Einwechter describes marriage as though it is some type of sub-process of taking over the world, and I suppose that for those who find dominion to be the strongest motivator in their Christian service, marriage becomes a type of taking over of their little corner of it. I agree that husbands extend their name and heritage through marriage, though I would add that the wife also extends her own heritage as well and does not serve only as a lesser creature or tool as this teaching subtly implies through it’s “dead end” disclaimer. (The traditional understanding concerning “Jewishness” maintains that Jewish heritage passes down from mother to child, not through the father, for example.) But what is meant by a man “extending his covenant?” Aren’t we all partakers in the same covenant in Christ Jesus as believers? Is not the covenant of marriage a new covenant that exists between husband, wife, and the Lord, something that is not an extension of any other, pre-existing covenant and not contingent upon another covenant belonging to the husband alone? A man does start his own unique chapter in this history and in his name when he weds. But what is meant by this reference to a “covenant” that is “extended?”

Daughters are the means to a man’s end of conquering “other covenantal family units”? When my husband married me, he overtook part of my father’s family? Our marriage was part of his taking over his own little corner of the world, his having dominion over my parents in some way? What?! Some critics observe that the practices in these rigid and demanding Christian churches bear striking similarities to the practices found in the FLDS and extreme forms of Islam – groups who are also obsessed with assimilating families and birthing large families. These similarities seem especially disturbing to critics when considered in light the ambiguous and fluid moratorium on Old Covenant Law observed by those who embrace this version of multigenerational faithfulness.

Social Darwinism

Darwinism
describes Charles Darwin’s theory accounting for the evolution of one species into another through a process of gradual inherent changes passed on generationally, resulting in new orders, families, genuses and species of organic life. His theory defines this process that he called “natural selection,” describing a drive to emerge from the competition of organisms’ survival to emerge as predominant. Individual traits, systems, and species, etc. survive adversity, and those traits, systems, and species that are not resilient enough to persevere through the adversities of mutation and environment do not survive. Herbert Spencer then coined the term “survival of the fittest” to describe natural selection in social dynamics, and Darwin’s own cousin, Sir Francis Galton, applied the concept to frame out the philosophy of eugenics. Under the guise of seeking the greater good for all mankind, those who desire power and wealth and employ this thinking fall into corruption, usually accomplishing their ends by collectivistic, authoritarian, totalitarian, and hegemonic means. Please also note that, ironically, eugenics advances that which is “normative” by seeking to eradicate the “bungled, botched” and defective on its quest to improve the human gene pool for the greater good through a process of guided or directed evolution.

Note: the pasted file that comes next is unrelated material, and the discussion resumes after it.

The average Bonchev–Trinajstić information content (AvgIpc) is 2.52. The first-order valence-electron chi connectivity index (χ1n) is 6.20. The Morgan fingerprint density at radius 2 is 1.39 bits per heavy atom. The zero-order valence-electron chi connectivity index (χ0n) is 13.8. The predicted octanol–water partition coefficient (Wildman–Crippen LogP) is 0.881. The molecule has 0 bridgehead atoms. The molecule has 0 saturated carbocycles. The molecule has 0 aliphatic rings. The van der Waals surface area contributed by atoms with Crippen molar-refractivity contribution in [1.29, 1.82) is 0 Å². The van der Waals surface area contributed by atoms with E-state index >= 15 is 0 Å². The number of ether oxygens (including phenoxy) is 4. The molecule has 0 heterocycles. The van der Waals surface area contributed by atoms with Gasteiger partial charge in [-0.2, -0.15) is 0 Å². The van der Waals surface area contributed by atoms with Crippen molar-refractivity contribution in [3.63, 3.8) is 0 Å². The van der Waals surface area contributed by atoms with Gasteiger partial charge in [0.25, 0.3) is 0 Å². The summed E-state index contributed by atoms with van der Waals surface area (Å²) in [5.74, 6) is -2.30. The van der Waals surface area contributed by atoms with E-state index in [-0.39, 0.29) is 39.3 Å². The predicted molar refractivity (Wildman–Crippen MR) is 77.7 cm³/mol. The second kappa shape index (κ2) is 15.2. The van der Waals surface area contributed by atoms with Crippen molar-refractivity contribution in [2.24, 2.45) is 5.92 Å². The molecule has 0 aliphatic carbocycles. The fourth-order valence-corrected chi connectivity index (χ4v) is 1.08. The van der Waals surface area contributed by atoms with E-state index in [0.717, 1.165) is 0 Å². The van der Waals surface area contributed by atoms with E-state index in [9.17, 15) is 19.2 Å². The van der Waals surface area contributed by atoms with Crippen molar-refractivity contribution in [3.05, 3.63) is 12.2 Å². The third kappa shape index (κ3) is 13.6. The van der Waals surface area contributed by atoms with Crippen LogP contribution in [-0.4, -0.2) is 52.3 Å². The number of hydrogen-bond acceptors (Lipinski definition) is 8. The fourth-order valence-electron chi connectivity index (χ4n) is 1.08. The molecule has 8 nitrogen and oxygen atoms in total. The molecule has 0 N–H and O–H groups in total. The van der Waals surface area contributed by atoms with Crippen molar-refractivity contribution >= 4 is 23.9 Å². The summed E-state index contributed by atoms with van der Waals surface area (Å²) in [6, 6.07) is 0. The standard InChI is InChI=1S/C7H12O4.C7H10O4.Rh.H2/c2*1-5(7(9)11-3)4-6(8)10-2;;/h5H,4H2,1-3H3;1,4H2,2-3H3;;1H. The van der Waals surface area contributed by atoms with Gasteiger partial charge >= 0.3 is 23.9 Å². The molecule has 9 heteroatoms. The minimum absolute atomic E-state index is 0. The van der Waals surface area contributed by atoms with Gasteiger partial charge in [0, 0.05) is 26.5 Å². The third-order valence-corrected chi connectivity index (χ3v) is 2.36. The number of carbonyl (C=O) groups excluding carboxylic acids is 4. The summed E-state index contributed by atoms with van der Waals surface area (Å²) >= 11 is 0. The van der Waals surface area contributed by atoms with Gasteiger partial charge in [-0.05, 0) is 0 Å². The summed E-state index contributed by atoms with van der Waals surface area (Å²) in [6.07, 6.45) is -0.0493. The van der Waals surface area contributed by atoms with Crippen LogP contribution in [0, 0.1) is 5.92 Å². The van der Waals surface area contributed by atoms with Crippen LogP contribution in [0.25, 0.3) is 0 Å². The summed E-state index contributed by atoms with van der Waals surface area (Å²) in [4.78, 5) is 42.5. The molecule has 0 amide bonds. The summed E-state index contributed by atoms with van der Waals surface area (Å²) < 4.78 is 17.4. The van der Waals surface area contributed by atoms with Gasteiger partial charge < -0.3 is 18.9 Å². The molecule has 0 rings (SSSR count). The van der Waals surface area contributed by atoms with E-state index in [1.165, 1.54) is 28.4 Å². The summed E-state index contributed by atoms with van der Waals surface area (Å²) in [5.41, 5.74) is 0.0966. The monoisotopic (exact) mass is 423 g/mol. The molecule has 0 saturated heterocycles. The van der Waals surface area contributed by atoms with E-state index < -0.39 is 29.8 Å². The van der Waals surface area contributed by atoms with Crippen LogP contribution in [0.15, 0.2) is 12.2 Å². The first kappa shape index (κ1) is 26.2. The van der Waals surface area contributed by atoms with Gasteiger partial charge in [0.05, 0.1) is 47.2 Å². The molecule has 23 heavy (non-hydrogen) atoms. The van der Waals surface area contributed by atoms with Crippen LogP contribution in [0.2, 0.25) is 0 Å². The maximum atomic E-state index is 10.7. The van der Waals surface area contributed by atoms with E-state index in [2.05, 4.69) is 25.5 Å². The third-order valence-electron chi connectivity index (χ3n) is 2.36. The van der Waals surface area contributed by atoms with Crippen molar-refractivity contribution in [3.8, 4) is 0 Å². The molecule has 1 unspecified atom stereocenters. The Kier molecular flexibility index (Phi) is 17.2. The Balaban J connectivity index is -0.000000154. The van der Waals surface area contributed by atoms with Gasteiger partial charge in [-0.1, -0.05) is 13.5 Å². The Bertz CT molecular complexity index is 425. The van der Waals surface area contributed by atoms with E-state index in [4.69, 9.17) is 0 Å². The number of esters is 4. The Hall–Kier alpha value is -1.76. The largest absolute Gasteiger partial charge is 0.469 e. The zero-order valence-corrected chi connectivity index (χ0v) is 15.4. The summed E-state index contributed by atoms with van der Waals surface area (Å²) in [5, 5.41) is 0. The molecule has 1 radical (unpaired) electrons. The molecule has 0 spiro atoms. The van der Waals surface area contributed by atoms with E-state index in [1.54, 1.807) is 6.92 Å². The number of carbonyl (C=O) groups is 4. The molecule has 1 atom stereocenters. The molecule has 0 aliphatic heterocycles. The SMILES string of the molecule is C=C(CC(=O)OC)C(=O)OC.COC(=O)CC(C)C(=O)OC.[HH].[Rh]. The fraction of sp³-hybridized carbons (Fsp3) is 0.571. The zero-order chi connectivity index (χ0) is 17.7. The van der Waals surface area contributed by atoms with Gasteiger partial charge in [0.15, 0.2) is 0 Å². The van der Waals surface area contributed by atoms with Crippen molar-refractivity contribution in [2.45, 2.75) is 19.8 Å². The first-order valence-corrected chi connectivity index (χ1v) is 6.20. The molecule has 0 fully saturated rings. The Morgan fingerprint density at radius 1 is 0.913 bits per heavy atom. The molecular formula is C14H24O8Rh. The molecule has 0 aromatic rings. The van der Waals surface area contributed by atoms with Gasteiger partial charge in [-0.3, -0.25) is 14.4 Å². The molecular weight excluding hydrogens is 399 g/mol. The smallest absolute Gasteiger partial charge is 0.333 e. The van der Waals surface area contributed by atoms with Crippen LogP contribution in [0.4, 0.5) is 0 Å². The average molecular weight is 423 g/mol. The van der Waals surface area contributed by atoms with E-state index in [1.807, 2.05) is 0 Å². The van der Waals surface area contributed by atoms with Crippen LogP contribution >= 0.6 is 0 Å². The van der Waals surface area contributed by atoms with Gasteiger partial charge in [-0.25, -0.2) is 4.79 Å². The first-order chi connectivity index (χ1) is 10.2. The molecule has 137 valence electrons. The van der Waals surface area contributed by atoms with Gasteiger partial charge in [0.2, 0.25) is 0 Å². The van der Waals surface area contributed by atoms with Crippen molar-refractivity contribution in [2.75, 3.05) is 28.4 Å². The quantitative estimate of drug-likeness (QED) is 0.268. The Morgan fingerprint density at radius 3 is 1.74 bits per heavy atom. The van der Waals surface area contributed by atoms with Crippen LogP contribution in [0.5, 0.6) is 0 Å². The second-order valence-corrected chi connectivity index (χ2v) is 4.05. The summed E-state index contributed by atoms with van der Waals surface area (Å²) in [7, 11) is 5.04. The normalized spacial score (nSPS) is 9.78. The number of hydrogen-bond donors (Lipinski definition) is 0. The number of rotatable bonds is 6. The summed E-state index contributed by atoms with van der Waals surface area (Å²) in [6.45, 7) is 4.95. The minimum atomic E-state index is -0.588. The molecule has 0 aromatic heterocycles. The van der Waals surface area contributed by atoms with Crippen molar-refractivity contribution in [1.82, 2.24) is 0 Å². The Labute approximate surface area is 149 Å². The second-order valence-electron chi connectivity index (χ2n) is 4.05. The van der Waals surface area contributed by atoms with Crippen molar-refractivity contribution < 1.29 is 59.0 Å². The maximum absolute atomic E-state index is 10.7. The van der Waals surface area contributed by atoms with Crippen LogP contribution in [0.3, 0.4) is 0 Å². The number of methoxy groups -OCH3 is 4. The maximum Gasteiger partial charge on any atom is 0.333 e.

I’ve already described a certain sector of the church that seeks to take dominion over the earth in the Name of Jesus Christ while berating, cursing and condemning others who do not share their belief system (targeting unbeliever and confessing evangelical Christian alike). They approach other Christians who agree on the essentials of Christianity but differ in nonessential beliefs as their adversaries, as if engaged in some type of competition for limited resources. They define their beliefs and practices as superior to all others, and they define themselves as God’s intellectual and elect elite. Though a misinterpretation of the principles of theonomy that pushes them to achieve dominion in all areas of life on earth and in every “social sphere,” they often withdraw from the culture to preserve the pious nature, achieved through obedience to formulas of the Law of the Old Covenant in order to preserve their posterity and protect it from harm. In this sermon by Einwechter, these sentiments are quite noted to be not limited to practical matters in life and in spiritual matters, but they attach their dominion to the propagation of their own “spiritual species” through birthing large families in the natural in order to accomplish their ends. Thus the covenant family of God and His nation of Israel that is realized in their faithful remnant will be propagated as their sons expand their dominions through the spiritual species of their godly seed. They pick spouses for their adult children from a pool of like-minded faithful followers of their ideology, and even some parents will not consent to the selection of mates that have not been homeschooled. Daughters, the less normative gender, serve as the precious instruments by which these men extend their names, heritages and covenants into the daughter’s families, expanding into the daughter’s “covenantal family units.”

Now, folks, if Sunday School is Social Darwinism as Vision Forum and its following teaches, what, pray tell, is multigenerational faithfulness?

It sounds like projection to me, or something more akin to “the pot calling the kettle black.”